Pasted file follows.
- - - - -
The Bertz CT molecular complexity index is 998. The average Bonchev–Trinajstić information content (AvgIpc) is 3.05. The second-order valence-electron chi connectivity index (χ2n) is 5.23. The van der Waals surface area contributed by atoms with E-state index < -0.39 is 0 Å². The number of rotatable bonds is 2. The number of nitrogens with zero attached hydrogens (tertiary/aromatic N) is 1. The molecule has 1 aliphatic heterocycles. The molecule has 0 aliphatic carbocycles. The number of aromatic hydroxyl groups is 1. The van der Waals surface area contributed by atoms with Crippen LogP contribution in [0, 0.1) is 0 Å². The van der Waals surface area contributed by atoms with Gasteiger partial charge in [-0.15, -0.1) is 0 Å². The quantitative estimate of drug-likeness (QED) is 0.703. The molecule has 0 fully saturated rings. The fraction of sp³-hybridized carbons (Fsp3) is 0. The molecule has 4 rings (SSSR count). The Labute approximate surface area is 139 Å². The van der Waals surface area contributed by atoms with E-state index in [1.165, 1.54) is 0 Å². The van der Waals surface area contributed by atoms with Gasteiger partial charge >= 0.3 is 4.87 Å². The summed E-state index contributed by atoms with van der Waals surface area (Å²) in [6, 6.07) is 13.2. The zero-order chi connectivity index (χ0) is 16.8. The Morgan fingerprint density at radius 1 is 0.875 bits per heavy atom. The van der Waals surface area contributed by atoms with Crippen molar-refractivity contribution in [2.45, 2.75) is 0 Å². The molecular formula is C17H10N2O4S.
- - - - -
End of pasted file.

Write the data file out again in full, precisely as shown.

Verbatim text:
The Bertz CT molecular complexity index is 998. The average Bonchev–Trinajstić information content (AvgIpc) is 3.05. The second-order valence-electron chi connectivity index (χ2n) is 5.23. The van der Waals surface area contributed by atoms with E-state index < -0.39 is 0 Å². The number of rotatable bonds is 2. The number of nitrogens with zero attached hydrogens (tertiary/aromatic N) is 1. The molecule has 1 aliphatic heterocycles. The molecule has 0 aliphatic carbocycles. The number of aromatic hydroxyl groups is 1. The van der Waals surface area contributed by atoms with Crippen LogP contribution in [0, 0.1) is 0 Å². The van der Waals surface area contributed by atoms with Gasteiger partial charge in [-0.15, -0.1) is 0 Å². The quantitative estimate of drug-likeness (QED) is 0.703. The molecule has 0 fully saturated rings. The fraction of sp³-hybridized carbons (Fsp3) is 0. The molecule has 4 rings (SSSR count). The Labute approximate surface area is 139 Å². The van der Waals surface area contributed by atoms with E-state index in [1.165, 1.54) is 0 Å². The van der Waals surface area contributed by atoms with Gasteiger partial charge >= 0.3 is 4.87 Å². The summed E-state index contributed by atoms with van der Waals surface area (Å²) in [6, 6.07) is 13.2. The zero-order chi connectivity index (χ0) is 16.8. The Morgan fingerprint density at radius 1 is 0.875 bits per heavy atom. The van der Waals surface area contributed by atoms with Crippen molar-refractivity contribution in [2.45, 2.75) is 0 Å². The molecular formula is C17H10N2O4S.